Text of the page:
Massachusetts’ Rules on Spanking: The Parental Privilege Defense


Massachusetts’ Rules on Spanking: The Parental Privilege Defense
By Amanda Castro, Esq.

A recent Supreme Judicial Court decision allows parents to use reasonable force in disciplining their children without being charged criminally. The Court ruled in Commonwealth v. Dorvil that the physical force used in disciplining a child must be “reasonably related to the purpose of safeguarding or promoting the welfare” of that child.

This decision arose from a case in which a Father was convicted of assault for publicly spanking his toddler. The SJC overturned that conviction and alluded to spanking being “widely regarded as permissible and warranted” in parenting. In one poll where viewers were asked whether spanking their children is a disciplinary method they would use, 76% answered yes compared to 24% who said no.

The Court, however, gave priority to the child’s safety when balancing between parental rights and protecting children against abuse in cases where it is difficult to distinguish between the two. The highest Court in the state found that public spanking where the child was not injured did not toe this line and was clearly not abuse.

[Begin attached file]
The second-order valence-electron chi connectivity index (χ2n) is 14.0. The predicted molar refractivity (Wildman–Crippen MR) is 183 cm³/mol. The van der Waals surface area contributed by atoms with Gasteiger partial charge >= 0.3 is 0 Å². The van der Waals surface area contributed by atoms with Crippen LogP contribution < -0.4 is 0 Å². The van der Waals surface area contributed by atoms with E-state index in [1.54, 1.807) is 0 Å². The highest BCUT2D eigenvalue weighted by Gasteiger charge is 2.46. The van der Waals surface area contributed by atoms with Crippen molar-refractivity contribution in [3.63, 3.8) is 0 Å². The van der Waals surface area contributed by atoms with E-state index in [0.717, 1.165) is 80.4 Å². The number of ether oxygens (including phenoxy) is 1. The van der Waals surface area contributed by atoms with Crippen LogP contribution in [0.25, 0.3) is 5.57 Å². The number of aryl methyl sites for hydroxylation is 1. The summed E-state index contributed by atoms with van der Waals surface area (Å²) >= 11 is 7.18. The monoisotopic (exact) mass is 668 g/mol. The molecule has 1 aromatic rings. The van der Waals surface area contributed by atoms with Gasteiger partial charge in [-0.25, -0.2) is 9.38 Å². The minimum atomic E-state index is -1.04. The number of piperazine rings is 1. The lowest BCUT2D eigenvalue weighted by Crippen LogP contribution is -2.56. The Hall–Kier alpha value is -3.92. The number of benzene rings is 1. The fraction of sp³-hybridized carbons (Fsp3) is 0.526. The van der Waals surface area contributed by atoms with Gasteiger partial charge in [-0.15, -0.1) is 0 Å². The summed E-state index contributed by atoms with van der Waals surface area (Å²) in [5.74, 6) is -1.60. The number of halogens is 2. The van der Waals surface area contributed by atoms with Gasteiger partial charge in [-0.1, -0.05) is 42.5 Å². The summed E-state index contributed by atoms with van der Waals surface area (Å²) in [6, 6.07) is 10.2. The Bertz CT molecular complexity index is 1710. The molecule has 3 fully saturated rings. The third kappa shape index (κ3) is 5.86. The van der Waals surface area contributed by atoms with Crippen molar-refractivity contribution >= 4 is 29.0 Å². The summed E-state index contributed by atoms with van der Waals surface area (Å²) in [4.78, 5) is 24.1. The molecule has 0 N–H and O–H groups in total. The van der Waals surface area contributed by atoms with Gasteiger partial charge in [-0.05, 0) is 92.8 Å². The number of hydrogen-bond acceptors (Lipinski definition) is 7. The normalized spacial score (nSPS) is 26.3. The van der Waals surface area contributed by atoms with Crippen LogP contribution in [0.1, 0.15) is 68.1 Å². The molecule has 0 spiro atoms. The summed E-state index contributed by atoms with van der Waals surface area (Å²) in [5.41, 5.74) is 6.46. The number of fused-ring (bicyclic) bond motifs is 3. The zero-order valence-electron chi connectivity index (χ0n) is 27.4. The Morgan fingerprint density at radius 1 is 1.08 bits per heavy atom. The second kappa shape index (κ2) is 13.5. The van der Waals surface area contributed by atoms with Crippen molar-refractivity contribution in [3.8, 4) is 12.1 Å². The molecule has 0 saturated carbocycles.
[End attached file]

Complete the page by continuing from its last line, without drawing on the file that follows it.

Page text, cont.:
Child advocates across the state are expressing concern over this decision, objecting to the idea that spanking can safeguard or promote the welfare of the child. The advocates note that research shows spanking has long-term negative psychological effects on children. School officials and other mandated reporters say when it comes to reporting abuse, they are not in a position to determine a parent’s intent or reasonableness in spanking a child.

The Court came down on the other side, finding that spanking when preventing or punishing misconduct can be reasonably related to promoting that child’s welfare. However, the Court did set some boundaries stating that the force used must not cause or create the risk of causing injury beyond fleeting pain or minor, temporary marks.

Many teachers, social workers, and concerned citizens hope that the Massachusetts State Legislature will draft legislation that clearly outlines what constitutes child abuse and prohibits parents from physically assaulting their children. As of this recent decision, when it comes to parenting, Mothers, Fathers, and guardians are privileged in spanking their children to a “reasonable” degree.

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